Review 106 : Demonic Resurrection – Dashavatar – English

Demonic Resurrection - Logo

At the beginning of the 2000 year, Indian Metal wave was driven by Demonic Resurrection. The Demonstealer (AKA Sahil Makhija, voice/guitar) gather some musicians to record a first full-length.

He will face numerous line-up changes, but will regularly relapse, until the line-up became solid with Mephisto (keyboards), Ashwin Shiryan (bass), Nishith Hegde (guitar) et Virendra Kaith (drums). Together, they create a crowdfunding campaign for their fifth album, Dashavatar. The campaign is a real success, but Mephisto decided to leave the band before it ends, forcing Sahil to record keyboards for this one, then Ashwin leaves too in 2017. The album redraws through 10 songs the story of the indian god Vishnu’s ten avatars, and I invite you to look at this exotic univers. Some indian musicians are also part of this journey…

Demonic Resurrection - Dashavatar

Let’s start with Matsya – The Fish’s introduction with a voice on a sample followed by a sitar played by Rishab Seen. The indian’s violent but melodic rhythm part comes over before The Demonstealer starts to scream. Blast beat wonderfully contrasts with sitar moments to make us travel a bit more until we discover Kuma – The Tortoise. It’s a more imposant rhythm part that the band unveils, while keeping the melodic part with, inter alia, a beautiful clean voice away. Harmonics that are developed on some moments and traditional indian instruments using perfectly fulfill their function, and the rhythm come back is more powerful. A slow introduction for Varaha – The Boar allows to the band to surprise us while coming back to their jerky and violent rhythmic. Once again, clean voice wonderfully fits in this powerful composition.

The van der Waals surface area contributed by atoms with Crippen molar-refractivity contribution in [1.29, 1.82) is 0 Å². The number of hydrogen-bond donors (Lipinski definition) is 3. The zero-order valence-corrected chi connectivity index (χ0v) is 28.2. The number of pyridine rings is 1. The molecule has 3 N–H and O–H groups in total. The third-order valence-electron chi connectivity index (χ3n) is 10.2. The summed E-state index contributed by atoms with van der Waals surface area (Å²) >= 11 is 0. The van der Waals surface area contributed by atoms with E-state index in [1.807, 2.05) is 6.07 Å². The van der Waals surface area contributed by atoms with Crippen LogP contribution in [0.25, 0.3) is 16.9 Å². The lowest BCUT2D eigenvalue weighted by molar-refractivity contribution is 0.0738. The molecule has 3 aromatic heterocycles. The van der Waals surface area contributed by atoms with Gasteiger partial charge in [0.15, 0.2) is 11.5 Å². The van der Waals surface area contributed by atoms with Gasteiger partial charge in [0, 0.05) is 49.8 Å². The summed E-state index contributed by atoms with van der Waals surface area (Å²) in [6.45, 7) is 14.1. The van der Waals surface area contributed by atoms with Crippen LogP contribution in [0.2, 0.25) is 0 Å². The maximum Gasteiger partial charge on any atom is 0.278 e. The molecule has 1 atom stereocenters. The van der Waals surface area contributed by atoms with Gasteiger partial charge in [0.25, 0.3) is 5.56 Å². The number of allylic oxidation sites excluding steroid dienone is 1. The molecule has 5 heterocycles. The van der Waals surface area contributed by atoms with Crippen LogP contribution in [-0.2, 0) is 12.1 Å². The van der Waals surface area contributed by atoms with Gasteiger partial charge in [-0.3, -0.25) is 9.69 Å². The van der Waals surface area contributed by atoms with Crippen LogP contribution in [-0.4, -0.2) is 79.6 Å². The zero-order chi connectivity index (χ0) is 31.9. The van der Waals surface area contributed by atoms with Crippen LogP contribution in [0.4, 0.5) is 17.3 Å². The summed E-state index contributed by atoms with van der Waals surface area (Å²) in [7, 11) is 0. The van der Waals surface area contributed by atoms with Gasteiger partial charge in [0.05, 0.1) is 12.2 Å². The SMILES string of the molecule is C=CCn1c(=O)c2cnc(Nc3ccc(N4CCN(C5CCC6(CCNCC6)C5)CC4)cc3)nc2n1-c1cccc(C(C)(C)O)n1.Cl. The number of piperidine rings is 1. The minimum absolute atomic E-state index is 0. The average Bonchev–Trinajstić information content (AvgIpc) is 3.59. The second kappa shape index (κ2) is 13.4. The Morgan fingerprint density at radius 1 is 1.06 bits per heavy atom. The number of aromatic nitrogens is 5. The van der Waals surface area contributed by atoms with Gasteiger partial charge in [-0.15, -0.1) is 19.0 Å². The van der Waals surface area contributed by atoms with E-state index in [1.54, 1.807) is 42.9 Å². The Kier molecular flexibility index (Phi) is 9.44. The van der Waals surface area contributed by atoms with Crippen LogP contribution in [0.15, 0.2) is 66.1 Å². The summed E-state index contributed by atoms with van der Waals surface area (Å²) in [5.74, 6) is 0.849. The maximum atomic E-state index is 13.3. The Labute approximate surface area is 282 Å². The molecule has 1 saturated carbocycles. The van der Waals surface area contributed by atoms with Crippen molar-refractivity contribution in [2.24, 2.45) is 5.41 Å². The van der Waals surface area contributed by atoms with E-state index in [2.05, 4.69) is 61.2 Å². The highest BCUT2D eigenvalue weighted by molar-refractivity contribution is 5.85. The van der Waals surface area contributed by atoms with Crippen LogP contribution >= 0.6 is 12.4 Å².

Vamana – The Dwarf focuses on harmonics and keyboard to support simple but efficient and fast riffs. While stepping forward on the track, some Folk sounds appear, but it’s nothing but a memory with Narasimha – The Man-Lion’s Symphonic riffs. Orchestrations allow to make this composition a frightening one, and it really feels exhilarating. Demonic Resurrection keeps this serious tone for Parashurama – The Axe Wielder, during this bloodthirsty avatar’s story. This track, the record’s most violent one, sounds like the avatar is : merciless and methodic.

Reconnecting with a furious melody, Rama – The Prince will challenge the musicians about technicity. Leering sometimes at Progressive Metal, this track also stays focus on violence, unlike Krishna – The Cowherd. Supported by a flute, this song slowly comes back to Folk Metal with a very catchy clean voice and of which melodic part will haunt you for hours. Screams come back, and with them the indian music’s massive aspect, but it’s another atmosphere that follows. Buddha – The Teacher’s atmospheric vocals and riffs will lead you far from home. A quiet and mesmerising rhythm track will nail you to the ground until the last moment. Incantations resume before giving way to the last track, Kalki – The Destroyer Of Filth. A sweet but unhealthy sound introduces this song, that highlights the bass, with only some yelled sentences on the end. Unlike the avatar it represents, this track is really the album’s darkest one.

The story related by Demonic Resurrection ended. Whether you were into their mystical and particular universe or not, its riffs couldn’t let you insensitive. Each avatar has its own aspect, and the indians succeed to gather them all under the same flag. Indian Metal spearhead, the band plays very few shows outside of their country and deserve in my opinion more worldwide recognition.


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